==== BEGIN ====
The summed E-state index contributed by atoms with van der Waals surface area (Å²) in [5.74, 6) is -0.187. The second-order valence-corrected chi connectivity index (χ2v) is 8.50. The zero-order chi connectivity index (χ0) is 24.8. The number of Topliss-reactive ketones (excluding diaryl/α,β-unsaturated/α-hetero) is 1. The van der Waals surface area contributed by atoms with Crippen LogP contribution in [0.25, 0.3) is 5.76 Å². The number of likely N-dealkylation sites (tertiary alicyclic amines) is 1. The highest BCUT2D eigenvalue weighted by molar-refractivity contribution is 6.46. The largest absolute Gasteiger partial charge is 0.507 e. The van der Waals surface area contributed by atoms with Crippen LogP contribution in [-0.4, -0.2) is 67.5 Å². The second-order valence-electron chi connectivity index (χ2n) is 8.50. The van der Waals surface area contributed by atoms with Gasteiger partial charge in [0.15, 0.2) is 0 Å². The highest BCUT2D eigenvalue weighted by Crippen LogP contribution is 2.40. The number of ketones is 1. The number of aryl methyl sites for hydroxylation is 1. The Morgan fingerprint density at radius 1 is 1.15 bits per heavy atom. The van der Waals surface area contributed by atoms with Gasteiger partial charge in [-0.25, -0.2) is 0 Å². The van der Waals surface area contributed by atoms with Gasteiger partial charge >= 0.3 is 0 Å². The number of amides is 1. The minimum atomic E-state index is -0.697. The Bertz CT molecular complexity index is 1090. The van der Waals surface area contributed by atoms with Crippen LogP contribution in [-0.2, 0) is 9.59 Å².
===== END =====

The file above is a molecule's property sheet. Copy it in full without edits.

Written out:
The summed E-state index contributed by atoms with van der Waals surface area (Å²) in [5.74, 6) is -0.187. The second-order valence-corrected chi connectivity index (χ2v) is 8.50. The zero-order chi connectivity index (χ0) is 24.8. The number of Topliss-reactive ketones (excluding diaryl/α,β-unsaturated/α-hetero) is 1. The van der Waals surface area contributed by atoms with Crippen LogP contribution in [0.25, 0.3) is 5.76 Å². The number of likely N-dealkylation sites (tertiary alicyclic amines) is 1. The highest BCUT2D eigenvalue weighted by molar-refractivity contribution is 6.46. The largest absolute Gasteiger partial charge is 0.507 e. The van der Waals surface area contributed by atoms with Crippen LogP contribution in [-0.4, -0.2) is 67.5 Å². The second-order valence-electron chi connectivity index (χ2n) is 8.50. The van der Waals surface area contributed by atoms with Gasteiger partial charge in [0.15, 0.2) is 0 Å². The highest BCUT2D eigenvalue weighted by Crippen LogP contribution is 2.40. The number of ketones is 1. The number of aryl methyl sites for hydroxylation is 1. The Morgan fingerprint density at radius 1 is 1.15 bits per heavy atom. The van der Waals surface area contributed by atoms with Gasteiger partial charge in [-0.25, -0.2) is 0 Å². The van der Waals surface area contributed by atoms with Gasteiger partial charge >= 0.3 is 0 Å². The number of amides is 1. The minimum atomic E-state index is -0.697. The Bertz CT molecular complexity index is 1090. The van der Waals surface area contributed by atoms with Crippen LogP contribution in [-0.2, 0) is 9.59 Å².